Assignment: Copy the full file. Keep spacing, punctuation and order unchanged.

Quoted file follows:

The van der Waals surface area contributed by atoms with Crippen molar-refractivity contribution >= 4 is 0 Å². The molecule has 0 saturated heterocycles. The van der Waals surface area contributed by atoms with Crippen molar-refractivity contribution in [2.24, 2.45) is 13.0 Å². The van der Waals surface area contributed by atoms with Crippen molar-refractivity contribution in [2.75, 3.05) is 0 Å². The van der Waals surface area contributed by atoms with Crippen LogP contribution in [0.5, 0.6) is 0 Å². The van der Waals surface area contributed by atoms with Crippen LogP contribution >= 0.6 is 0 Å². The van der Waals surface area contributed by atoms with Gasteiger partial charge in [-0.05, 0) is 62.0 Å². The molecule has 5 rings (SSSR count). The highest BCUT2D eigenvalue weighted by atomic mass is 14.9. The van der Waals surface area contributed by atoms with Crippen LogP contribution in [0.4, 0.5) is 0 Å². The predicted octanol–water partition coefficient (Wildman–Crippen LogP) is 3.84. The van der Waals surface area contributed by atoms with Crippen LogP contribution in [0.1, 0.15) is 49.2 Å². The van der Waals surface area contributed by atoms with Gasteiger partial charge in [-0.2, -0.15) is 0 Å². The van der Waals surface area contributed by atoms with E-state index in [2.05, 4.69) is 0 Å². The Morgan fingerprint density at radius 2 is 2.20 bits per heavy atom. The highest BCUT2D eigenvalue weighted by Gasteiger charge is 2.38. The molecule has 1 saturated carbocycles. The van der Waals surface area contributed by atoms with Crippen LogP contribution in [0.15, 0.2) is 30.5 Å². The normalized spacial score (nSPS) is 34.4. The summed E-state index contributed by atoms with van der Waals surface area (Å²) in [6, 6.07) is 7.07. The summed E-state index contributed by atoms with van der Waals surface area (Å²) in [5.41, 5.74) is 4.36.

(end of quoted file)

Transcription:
The van der Waals surface area contributed by atoms with Crippen molar-refractivity contribution >= 4 is 0 Å². The molecule has 0 saturated heterocycles. The van der Waals surface area contributed by atoms with Crippen molar-refractivity contribution in [2.24, 2.45) is 13.0 Å². The van der Waals surface area contributed by atoms with Crippen molar-refractivity contribution in [2.75, 3.05) is 0 Å². The van der Waals surface area contributed by atoms with Crippen LogP contribution in [0.5, 0.6) is 0 Å². The van der Waals surface area contributed by atoms with Crippen LogP contribution >= 0.6 is 0 Å². The van der Waals surface area contributed by atoms with Gasteiger partial charge in [-0.05, 0) is 62.0 Å². The molecule has 5 rings (SSSR count). The highest BCUT2D eigenvalue weighted by atomic mass is 14.9. The van der Waals surface area contributed by atoms with Crippen LogP contribution in [0.4, 0.5) is 0 Å². The predicted octanol–water partition coefficient (Wildman–Crippen LogP) is 3.84. The van der Waals surface area contributed by atoms with Crippen LogP contribution in [0.1, 0.15) is 49.2 Å². The van der Waals surface area contributed by atoms with Gasteiger partial charge in [-0.2, -0.15) is 0 Å². The van der Waals surface area contributed by atoms with E-state index in [2.05, 4.69) is 0 Å². The Morgan fingerprint density at radius 2 is 2.20 bits per heavy atom. The highest BCUT2D eigenvalue weighted by Gasteiger charge is 2.38. The molecule has 1 saturated carbocycles. The van der Waals surface area contributed by atoms with Crippen LogP contribution in [0.15, 0.2) is 30.5 Å². The normalized spacial score (nSPS) is 34.4. The summed E-state index contributed by atoms with van der Waals surface area (Å²) in [6, 6.07) is 7.07. The summed E-state index contributed by atoms with van der Waals surface area (Å²) in [5.41, 5.74) is 4.36.